It was such a care free and wonderful time in my life that all but disappeared when the place got sold due to extenuating circumstances beyond my control.

Before it was put on the market I happened to be picking apples with the Pamela and the girls at an orchard that was a stone’s throw away from the place.
We left the orchard and took the turn towards the Camp.
They all knew where I was going.
And I just had to see it one last time.

Walking up the hill I caught a glimpse of the long dormant camp on the hill and my heart did a quick stutter-step and it surprised me.
There were so many sentimental moments locked deep inside this innocuous structure that it frightened me, the sacred ghosts of the past welcoming me back in a way I hadn’t expected.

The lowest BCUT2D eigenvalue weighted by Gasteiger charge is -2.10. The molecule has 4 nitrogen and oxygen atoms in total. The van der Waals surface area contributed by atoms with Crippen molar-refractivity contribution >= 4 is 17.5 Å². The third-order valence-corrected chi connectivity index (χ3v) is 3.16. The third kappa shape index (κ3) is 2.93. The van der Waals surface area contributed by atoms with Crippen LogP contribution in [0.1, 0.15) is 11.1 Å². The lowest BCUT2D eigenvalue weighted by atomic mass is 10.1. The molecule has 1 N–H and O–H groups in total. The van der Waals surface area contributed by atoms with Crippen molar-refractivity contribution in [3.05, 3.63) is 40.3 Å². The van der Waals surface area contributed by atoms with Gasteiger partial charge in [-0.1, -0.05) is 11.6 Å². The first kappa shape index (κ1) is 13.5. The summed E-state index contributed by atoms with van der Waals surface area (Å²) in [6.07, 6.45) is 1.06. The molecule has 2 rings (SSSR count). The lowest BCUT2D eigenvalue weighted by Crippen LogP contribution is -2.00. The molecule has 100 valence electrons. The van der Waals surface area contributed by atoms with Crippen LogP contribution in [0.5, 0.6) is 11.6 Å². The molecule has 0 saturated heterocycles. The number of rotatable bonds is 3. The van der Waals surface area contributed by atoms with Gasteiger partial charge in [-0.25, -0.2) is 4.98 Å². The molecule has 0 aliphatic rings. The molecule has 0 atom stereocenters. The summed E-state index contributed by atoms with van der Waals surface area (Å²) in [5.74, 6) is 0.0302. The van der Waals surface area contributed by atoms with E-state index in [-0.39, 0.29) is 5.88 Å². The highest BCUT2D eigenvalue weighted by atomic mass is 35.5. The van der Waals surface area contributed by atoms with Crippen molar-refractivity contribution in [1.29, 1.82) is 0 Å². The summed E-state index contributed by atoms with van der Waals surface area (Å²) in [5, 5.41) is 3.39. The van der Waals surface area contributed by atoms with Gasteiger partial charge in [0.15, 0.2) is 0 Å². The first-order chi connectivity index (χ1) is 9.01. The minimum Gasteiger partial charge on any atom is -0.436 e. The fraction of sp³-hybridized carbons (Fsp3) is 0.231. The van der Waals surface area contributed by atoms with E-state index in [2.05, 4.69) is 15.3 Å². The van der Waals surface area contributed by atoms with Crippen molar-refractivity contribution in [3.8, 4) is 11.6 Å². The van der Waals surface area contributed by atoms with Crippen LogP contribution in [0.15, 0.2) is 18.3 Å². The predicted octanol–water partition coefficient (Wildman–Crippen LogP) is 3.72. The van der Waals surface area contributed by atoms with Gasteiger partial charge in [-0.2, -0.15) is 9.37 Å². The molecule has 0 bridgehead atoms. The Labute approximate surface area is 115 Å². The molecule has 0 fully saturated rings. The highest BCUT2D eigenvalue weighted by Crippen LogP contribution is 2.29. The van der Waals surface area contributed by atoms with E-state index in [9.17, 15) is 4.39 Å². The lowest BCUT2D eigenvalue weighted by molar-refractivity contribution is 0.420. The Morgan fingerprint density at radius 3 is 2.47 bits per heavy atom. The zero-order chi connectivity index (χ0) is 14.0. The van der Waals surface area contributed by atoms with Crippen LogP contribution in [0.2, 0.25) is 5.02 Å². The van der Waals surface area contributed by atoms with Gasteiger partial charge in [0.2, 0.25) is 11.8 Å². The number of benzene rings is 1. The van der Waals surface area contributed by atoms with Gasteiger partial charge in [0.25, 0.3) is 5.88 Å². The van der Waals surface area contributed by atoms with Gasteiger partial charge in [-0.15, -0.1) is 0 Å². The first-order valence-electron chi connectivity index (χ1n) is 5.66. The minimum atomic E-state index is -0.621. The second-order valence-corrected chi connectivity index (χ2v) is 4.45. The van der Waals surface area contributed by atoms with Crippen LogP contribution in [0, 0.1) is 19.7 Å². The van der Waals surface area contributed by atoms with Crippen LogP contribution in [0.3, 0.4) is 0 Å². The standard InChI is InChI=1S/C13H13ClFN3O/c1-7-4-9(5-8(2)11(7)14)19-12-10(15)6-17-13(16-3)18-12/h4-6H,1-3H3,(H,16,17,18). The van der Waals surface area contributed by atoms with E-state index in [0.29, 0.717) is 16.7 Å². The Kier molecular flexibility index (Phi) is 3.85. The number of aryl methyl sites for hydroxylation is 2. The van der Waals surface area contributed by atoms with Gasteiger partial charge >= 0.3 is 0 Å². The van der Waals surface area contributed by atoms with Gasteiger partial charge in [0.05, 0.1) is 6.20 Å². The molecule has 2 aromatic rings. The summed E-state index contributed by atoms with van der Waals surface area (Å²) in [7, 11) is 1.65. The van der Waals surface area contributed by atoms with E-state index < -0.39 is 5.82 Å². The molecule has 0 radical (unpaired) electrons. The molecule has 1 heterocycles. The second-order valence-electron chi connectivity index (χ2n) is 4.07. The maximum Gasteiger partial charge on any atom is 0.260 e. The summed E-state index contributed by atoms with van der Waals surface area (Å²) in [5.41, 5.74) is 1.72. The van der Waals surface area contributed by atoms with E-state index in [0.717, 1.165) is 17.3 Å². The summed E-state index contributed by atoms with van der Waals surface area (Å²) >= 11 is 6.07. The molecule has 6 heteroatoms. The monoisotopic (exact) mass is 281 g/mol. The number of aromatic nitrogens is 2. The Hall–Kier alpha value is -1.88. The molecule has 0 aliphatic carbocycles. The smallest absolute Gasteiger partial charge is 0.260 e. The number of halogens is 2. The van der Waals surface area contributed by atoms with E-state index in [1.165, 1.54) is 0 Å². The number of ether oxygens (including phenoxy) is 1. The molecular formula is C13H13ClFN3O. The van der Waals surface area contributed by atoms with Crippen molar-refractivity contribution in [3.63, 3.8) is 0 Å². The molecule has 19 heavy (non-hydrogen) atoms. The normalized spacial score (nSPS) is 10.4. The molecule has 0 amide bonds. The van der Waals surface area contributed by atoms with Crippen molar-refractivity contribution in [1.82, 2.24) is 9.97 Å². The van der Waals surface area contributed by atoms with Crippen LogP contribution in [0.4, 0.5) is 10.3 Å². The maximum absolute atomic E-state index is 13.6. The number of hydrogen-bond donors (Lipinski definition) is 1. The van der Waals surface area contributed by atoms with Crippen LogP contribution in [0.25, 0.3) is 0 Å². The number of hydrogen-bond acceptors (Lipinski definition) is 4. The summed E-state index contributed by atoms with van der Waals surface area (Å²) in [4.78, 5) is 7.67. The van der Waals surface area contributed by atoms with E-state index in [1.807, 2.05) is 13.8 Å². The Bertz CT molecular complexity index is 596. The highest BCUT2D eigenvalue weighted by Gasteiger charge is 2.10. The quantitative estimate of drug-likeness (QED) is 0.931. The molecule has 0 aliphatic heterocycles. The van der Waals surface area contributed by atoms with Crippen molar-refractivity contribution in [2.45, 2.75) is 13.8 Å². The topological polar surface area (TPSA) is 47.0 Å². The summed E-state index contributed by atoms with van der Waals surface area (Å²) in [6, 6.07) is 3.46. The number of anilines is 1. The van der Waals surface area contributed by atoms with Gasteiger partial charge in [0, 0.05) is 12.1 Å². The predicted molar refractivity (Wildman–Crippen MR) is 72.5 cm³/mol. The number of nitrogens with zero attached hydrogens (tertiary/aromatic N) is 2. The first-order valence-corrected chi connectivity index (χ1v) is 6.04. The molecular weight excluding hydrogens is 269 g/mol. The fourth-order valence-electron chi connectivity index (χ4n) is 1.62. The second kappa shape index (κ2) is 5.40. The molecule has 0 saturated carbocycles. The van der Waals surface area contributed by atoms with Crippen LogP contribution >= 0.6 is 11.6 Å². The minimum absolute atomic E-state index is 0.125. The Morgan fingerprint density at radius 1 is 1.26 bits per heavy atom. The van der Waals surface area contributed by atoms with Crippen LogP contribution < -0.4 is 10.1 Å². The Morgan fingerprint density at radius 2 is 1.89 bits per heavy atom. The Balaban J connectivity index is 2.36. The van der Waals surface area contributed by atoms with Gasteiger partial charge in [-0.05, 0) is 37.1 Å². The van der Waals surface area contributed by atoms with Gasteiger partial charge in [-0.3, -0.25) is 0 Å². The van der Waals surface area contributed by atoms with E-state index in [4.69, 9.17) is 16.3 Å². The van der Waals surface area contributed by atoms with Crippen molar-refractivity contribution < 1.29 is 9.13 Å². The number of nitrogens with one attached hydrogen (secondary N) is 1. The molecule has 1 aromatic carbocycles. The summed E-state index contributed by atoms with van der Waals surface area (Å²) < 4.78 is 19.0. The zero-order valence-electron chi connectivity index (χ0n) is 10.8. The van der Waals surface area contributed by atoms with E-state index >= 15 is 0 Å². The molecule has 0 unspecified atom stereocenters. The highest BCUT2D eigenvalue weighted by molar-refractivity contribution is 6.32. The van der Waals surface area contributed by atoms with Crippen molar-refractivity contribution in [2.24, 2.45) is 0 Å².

The mind is a funny thing because the only thing I could think at the time was that my mother and father were so happy and healthy here – this was hallowed ground as far as I was concerned for a multitude of reasons.
I got out of the car and took it all in, every fiber of my being moving back in time towards the warm summers of my yesterdays.

It’s all still here, I thought, swallowing hard.

I was silent as I walked around the perimeter of the Camp soaking in all the weeping details; the chipping paint and overgrown weeds intensifying the loneliness and heartbreak of a place I could no longer call my own.

A part of me wanted to somehow embrace the little boy still inside me but I realized I’d grown far too old and jaded in my ways for that simple courtesy.

I asked Pamela to walk down the hill with the girls.
I couldn’t do this with my girls watching.